Nikki Roberts | April 2017
Since 2012, Bumsy and the Moochers have been playing their danceable ska grooves in venues across the Chicagoland area. After seeing the group perform this past summer at The Drunken Donut in Joliet, I knew I had to catch their latest show at Reggie's with So Pretty, The Two Tens, and The Dollyrots. Before their set, the band sat down with me to do an interview about their sound and the Chicago scene. For the sake of coherency, the responses from all six band members have been reduced to one combined, conversational answer.
If you had to pick two animals to describe your sound, what would those animals be?
Bumsy & the Moochers: That is an awesome question. A kookaburra and a walrus.
-Or an elephant! Because its trunk could be a horn.
-That's a trunk, not a horn. Rhinos have horns.
-This is a hard one, but definitely a kookaburra. Those are Australian birds that are really obnoxious.
From releasing Bored Up! in 2015 to Easily Distracted in 2016, how has your sound changed? What was the recording process like for each of those releases?
B: It changed a lot, a whole lot. Just the overall way we wrote songs changed. We changed guitarists and we learned how to write better music.
-Definitely. Our song writing changed and got a lot better. Our horn lines did, too.
-This time around, we focused on recording more than we did on the first album. Hearing yourself [recorded] definitely helps a ton, too.
If you had to play one at one Chicagoland venue for the rest of your musical career, which venue would you choose?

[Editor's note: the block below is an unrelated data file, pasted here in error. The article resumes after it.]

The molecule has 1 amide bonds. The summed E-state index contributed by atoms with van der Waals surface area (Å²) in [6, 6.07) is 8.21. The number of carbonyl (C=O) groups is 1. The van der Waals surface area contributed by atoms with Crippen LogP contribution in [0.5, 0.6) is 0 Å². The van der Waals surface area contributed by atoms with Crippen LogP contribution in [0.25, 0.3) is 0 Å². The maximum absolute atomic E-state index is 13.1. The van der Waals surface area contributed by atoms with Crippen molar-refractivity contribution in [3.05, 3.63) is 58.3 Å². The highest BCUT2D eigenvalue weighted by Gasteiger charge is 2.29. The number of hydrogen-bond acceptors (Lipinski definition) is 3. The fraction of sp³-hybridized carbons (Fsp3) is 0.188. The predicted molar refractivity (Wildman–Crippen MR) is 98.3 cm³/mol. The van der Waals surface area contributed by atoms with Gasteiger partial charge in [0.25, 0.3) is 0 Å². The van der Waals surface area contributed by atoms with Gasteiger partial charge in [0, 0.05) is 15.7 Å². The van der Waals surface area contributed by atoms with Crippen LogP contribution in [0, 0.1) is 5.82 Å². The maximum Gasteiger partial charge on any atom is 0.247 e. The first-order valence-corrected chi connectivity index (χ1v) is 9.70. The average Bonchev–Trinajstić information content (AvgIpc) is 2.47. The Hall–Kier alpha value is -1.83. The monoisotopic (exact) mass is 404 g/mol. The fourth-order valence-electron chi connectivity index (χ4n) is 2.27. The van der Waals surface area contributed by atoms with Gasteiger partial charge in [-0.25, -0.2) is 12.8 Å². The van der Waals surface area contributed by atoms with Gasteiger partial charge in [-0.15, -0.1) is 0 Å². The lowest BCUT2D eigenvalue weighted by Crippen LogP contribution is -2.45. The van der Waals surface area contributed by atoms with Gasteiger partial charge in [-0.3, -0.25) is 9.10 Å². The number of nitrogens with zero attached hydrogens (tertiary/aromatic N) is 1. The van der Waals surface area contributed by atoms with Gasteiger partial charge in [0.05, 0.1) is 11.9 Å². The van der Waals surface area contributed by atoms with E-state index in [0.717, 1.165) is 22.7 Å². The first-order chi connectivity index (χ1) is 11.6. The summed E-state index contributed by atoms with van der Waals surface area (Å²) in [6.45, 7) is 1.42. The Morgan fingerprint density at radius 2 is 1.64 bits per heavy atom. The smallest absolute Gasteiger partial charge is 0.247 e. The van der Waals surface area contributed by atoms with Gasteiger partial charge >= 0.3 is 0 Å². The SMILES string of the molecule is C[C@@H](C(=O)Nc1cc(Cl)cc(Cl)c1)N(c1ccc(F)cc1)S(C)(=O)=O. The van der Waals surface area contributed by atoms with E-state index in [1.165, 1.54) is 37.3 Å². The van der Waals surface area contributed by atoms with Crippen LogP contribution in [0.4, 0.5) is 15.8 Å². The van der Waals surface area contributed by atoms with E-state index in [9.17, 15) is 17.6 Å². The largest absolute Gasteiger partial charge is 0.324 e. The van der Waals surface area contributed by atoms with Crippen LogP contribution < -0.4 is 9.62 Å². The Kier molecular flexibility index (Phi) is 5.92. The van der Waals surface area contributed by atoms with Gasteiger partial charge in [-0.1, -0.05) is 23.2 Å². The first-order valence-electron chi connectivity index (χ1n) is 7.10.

B: Probably Reggie's.
-The Metro is mine, because that's the place I've always gone to shows.
-Or the Riviera.
-I say Reggie's cuz I've always loved playing here. I've played here since high school. I've always liked the crowds at Reggie's, too. Plus it's got a record store and you can eat!
-Every body who comes to a show at Reggie's knows what they're getting in to; they're just more excited to be there as opposed to some places where people end up at the bar and there's also a show going on.
-I was gonna say Sub T, but there's too many stairs.
-Oh, that reminds me! RIP Double Door. Double Door would be #2 because that place was fun. That was one of the first big venues we played.
What are your summer plans?
B: We've been talking about touring for awhile, but nobody can get a week off of work! Probably towards the summer; we're talking about doing some long weekends.
-We're playing in Bloomington and Milwaukee again in April and May, so mini tour type things.
-We're talking about getting back in the studio sometime after July to turn our EP into a full length album. We already pretty much have an album; right now we have a lot of songs in pocket that we're working on perfecting.
Last question: crucial thanx. Anyone you want to thank? Bands, people, random bums?
B: Nope! We did it this by ourselves.
-I would like to thank the 90's for the entire ska push.
-All of our friends who came out to shows in the beginning
-All the other ska bands. When we started, it was pretty much just the four of us: CROSSTOWN, Run N Punch, and Public Divide,
-Oh ! And Beat the Smart Kids and Waste Basket
-Now I feel that there are more ska bands and every body's got their own traction, so I feel that every body's more spread out than they used to be.
-Now every body's getting in to the punk scene and the ska scene, so we share shows. In the beginning we were playing with all hardcore bands like The Pervert Preachers; we really stood out.
-I'd say thanks to all the people who came out to the hardcore punk shows, and then we'd be playing "YMCA", and people still dug us.
-We should thank Jurassic Park; that's why I wrote the song "JP Knows How To Party." They're awesome! Best taco truck.